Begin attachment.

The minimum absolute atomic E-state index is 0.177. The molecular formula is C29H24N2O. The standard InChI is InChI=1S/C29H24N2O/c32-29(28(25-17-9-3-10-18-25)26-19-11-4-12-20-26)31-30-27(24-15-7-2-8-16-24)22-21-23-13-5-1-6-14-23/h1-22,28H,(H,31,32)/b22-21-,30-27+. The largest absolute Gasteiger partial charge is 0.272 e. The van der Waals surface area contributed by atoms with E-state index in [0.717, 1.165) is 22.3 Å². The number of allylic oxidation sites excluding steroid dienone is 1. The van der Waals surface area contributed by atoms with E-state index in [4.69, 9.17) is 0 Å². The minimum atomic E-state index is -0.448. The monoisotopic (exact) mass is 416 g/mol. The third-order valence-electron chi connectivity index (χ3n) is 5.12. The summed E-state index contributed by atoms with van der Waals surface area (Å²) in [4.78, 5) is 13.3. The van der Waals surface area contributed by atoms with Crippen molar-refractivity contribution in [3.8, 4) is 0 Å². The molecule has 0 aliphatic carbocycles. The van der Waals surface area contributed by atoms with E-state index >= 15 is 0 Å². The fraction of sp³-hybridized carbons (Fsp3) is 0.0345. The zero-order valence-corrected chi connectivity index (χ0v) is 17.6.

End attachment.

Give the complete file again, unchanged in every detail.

The minimum absolute atomic E-state index is 0.177. The molecular formula is C29H24N2O. The standard InChI is InChI=1S/C29H24N2O/c32-29(28(25-17-9-3-10-18-25)26-19-11-4-12-20-26)31-30-27(24-15-7-2-8-16-24)22-21-23-13-5-1-6-14-23/h1-22,28H,(H,31,32)/b22-21-,30-27+. The largest absolute Gasteiger partial charge is 0.272 e. The van der Waals surface area contributed by atoms with E-state index in [0.717, 1.165) is 22.3 Å². The number of allylic oxidation sites excluding steroid dienone is 1. The van der Waals surface area contributed by atoms with E-state index in [4.69, 9.17) is 0 Å². The minimum atomic E-state index is -0.448. The monoisotopic (exact) mass is 416 g/mol. The third-order valence-electron chi connectivity index (χ3n) is 5.12. The summed E-state index contributed by atoms with van der Waals surface area (Å²) in [4.78, 5) is 13.3. The van der Waals surface area contributed by atoms with Crippen molar-refractivity contribution in [3.8, 4) is 0 Å². The molecule has 0 aliphatic carbocycles. The van der Waals surface area contributed by atoms with E-state index >= 15 is 0 Å². The fraction of sp³-hybridized carbons (Fsp3) is 0.0345. The zero-order valence-corrected chi connectivity index (χ0v) is 17.6.